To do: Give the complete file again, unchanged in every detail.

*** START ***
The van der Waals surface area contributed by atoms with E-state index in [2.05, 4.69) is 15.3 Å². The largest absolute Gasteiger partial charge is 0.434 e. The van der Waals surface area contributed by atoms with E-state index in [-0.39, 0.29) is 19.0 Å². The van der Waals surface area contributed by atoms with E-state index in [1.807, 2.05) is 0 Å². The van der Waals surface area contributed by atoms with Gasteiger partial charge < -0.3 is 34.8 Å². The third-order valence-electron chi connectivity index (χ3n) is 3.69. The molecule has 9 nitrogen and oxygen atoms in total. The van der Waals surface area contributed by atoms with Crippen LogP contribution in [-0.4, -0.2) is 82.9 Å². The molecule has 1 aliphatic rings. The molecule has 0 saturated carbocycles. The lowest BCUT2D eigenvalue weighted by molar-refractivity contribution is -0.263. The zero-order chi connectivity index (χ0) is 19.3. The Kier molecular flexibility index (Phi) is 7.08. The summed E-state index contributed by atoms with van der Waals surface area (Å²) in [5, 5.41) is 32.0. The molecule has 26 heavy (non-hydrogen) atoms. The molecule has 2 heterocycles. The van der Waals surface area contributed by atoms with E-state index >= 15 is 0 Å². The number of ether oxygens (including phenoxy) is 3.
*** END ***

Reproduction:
The van der Waals surface area contributed by atoms with E-state index in [2.05, 4.69) is 15.3 Å². The largest absolute Gasteiger partial charge is 0.434 e. The van der Waals surface area contributed by atoms with E-state index in [-0.39, 0.29) is 19.0 Å². The van der Waals surface area contributed by atoms with E-state index in [1.807, 2.05) is 0 Å². The van der Waals surface area contributed by atoms with Gasteiger partial charge < -0.3 is 34.8 Å². The third-order valence-electron chi connectivity index (χ3n) is 3.69. The molecule has 9 nitrogen and oxygen atoms in total. The van der Waals surface area contributed by atoms with Crippen LogP contribution in [-0.4, -0.2) is 82.9 Å². The molecule has 1 aliphatic rings. The molecule has 0 saturated carbocycles. The lowest BCUT2D eigenvalue weighted by molar-refractivity contribution is -0.263. The zero-order chi connectivity index (χ0) is 19.3. The Kier molecular flexibility index (Phi) is 7.08. The summed E-state index contributed by atoms with van der Waals surface area (Å²) in [5, 5.41) is 32.0. The molecule has 26 heavy (non-hydrogen) atoms. The molecule has 2 heterocycles. The van der Waals surface area contributed by atoms with E-state index >= 15 is 0 Å². The number of ether oxygens (including phenoxy) is 3.